“J’aurai un salon magnifique [. . .] et moi seul j’y entrerai”: Hospitality as Potency in Stendhal’s Armance

This article highlights feminist thought on hospitality in order to stress the implicit cultural connection between the salon and the hostess in Armance. Furthermore, it argues that theories of hospitality can reopen the debate about impotence in the novel by raising questions of self-mastery and the power to act. Drawing on Derrida’s contention that hospitality is a necessary condition for recognisable selfhood, the article suggests that Octave’s dilemma of impotence is encapsulated by his fantasy, early in the novel, of owning a salon which no-one else would enter. Considering the potential unruliness of both phallus and hostess, it asks to what extent Armance shows us Stendhal reflecting on the illusory nature of masculine self-sufficiency. By suggesting that potency in the novel can be understood in terms of mastery over detail, moreover, the article connects Octave’s preoccupation with his private salon to Stendhal’s own concerns with achieving a succinct literary style.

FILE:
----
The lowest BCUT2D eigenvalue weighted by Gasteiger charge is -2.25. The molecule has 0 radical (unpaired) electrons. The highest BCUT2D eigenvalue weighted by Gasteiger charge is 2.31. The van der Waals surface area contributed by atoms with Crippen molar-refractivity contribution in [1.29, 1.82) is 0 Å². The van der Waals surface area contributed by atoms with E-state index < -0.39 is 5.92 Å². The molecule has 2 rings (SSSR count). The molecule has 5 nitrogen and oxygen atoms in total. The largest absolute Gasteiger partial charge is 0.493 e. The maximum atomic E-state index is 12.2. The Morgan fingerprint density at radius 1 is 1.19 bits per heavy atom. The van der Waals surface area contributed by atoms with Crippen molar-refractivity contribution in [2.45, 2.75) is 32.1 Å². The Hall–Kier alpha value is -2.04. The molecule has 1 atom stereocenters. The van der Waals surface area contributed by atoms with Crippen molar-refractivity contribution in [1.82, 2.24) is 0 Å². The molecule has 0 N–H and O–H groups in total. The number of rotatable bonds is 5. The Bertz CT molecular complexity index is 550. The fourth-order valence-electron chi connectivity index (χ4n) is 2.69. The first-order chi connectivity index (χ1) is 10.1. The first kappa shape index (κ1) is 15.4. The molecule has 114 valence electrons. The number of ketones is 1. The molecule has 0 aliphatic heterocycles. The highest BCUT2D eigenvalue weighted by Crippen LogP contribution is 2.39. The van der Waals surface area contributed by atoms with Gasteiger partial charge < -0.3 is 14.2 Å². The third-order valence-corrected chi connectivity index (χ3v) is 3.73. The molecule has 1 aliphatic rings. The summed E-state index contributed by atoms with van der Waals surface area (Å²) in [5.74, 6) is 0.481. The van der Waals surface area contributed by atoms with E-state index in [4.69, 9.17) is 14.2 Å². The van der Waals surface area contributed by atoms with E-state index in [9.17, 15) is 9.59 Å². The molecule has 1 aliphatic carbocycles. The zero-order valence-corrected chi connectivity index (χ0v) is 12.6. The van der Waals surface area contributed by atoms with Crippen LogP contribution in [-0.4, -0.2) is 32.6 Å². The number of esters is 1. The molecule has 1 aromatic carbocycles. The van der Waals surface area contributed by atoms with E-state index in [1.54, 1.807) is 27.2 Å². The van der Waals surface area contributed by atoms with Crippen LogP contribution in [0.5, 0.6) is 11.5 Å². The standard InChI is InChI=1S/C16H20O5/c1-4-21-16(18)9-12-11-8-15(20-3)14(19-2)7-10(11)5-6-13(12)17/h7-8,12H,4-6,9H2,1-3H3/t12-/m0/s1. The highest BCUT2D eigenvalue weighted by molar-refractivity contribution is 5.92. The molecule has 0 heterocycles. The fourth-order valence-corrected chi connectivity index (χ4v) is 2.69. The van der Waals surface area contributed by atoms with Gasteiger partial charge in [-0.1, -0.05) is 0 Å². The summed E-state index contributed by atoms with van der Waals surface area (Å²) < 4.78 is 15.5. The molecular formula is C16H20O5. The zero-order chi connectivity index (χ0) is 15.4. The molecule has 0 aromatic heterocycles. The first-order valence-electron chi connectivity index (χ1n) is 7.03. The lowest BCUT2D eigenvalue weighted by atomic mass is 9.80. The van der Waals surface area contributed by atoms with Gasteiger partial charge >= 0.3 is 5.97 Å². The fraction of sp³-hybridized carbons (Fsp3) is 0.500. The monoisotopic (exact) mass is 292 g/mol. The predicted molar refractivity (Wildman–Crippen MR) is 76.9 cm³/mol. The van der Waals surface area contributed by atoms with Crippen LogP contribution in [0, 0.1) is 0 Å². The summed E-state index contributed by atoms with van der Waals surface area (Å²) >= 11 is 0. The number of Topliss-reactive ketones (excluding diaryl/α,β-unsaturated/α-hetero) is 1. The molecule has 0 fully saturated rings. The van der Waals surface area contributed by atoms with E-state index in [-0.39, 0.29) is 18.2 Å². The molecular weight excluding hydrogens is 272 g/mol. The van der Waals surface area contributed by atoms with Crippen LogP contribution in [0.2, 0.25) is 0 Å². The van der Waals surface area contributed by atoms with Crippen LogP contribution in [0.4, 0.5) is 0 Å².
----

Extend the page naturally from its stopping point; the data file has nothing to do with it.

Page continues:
Ellamae Lepper
University of Cambridge